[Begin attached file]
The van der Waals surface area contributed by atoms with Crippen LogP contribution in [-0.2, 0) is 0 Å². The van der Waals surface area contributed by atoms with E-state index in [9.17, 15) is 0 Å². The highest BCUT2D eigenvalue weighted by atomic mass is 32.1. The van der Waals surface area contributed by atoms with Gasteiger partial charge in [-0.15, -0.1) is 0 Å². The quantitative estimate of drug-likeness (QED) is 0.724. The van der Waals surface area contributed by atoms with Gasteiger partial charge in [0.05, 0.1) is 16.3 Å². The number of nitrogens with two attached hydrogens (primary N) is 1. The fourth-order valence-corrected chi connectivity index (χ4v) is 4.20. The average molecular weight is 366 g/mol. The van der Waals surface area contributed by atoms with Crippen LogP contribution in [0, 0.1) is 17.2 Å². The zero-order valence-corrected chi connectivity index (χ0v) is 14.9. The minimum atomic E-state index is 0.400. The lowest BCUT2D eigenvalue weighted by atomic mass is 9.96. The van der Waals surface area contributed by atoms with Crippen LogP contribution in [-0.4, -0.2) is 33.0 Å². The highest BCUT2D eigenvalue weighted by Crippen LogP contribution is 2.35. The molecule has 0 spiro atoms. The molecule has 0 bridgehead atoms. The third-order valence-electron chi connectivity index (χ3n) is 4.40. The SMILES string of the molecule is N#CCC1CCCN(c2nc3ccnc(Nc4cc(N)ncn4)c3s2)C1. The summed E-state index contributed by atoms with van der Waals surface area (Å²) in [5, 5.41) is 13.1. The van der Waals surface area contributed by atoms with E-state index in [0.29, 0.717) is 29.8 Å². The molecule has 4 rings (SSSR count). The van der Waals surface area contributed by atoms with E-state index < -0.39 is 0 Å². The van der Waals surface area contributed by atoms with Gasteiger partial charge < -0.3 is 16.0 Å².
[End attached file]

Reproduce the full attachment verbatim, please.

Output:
The van der Waals surface area contributed by atoms with Crippen LogP contribution in [-0.2, 0) is 0 Å². The van der Waals surface area contributed by atoms with E-state index in [9.17, 15) is 0 Å². The highest BCUT2D eigenvalue weighted by atomic mass is 32.1. The van der Waals surface area contributed by atoms with Gasteiger partial charge in [-0.15, -0.1) is 0 Å². The quantitative estimate of drug-likeness (QED) is 0.724. The van der Waals surface area contributed by atoms with Gasteiger partial charge in [0.05, 0.1) is 16.3 Å². The number of nitrogens with two attached hydrogens (primary N) is 1. The fourth-order valence-corrected chi connectivity index (χ4v) is 4.20. The average molecular weight is 366 g/mol. The van der Waals surface area contributed by atoms with Crippen LogP contribution in [0, 0.1) is 17.2 Å². The zero-order valence-corrected chi connectivity index (χ0v) is 14.9. The minimum atomic E-state index is 0.400. The lowest BCUT2D eigenvalue weighted by atomic mass is 9.96. The van der Waals surface area contributed by atoms with Crippen LogP contribution in [-0.4, -0.2) is 33.0 Å². The highest BCUT2D eigenvalue weighted by Crippen LogP contribution is 2.35. The molecule has 0 spiro atoms. The molecule has 0 bridgehead atoms. The third-order valence-electron chi connectivity index (χ3n) is 4.40. The SMILES string of the molecule is N#CCC1CCCN(c2nc3ccnc(Nc4cc(N)ncn4)c3s2)C1. The summed E-state index contributed by atoms with van der Waals surface area (Å²) in [5, 5.41) is 13.1. The van der Waals surface area contributed by atoms with E-state index in [0.29, 0.717) is 29.8 Å². The molecule has 4 rings (SSSR count). The van der Waals surface area contributed by atoms with E-state index < -0.39 is 0 Å². The van der Waals surface area contributed by atoms with Gasteiger partial charge < -0.3 is 16.0 Å².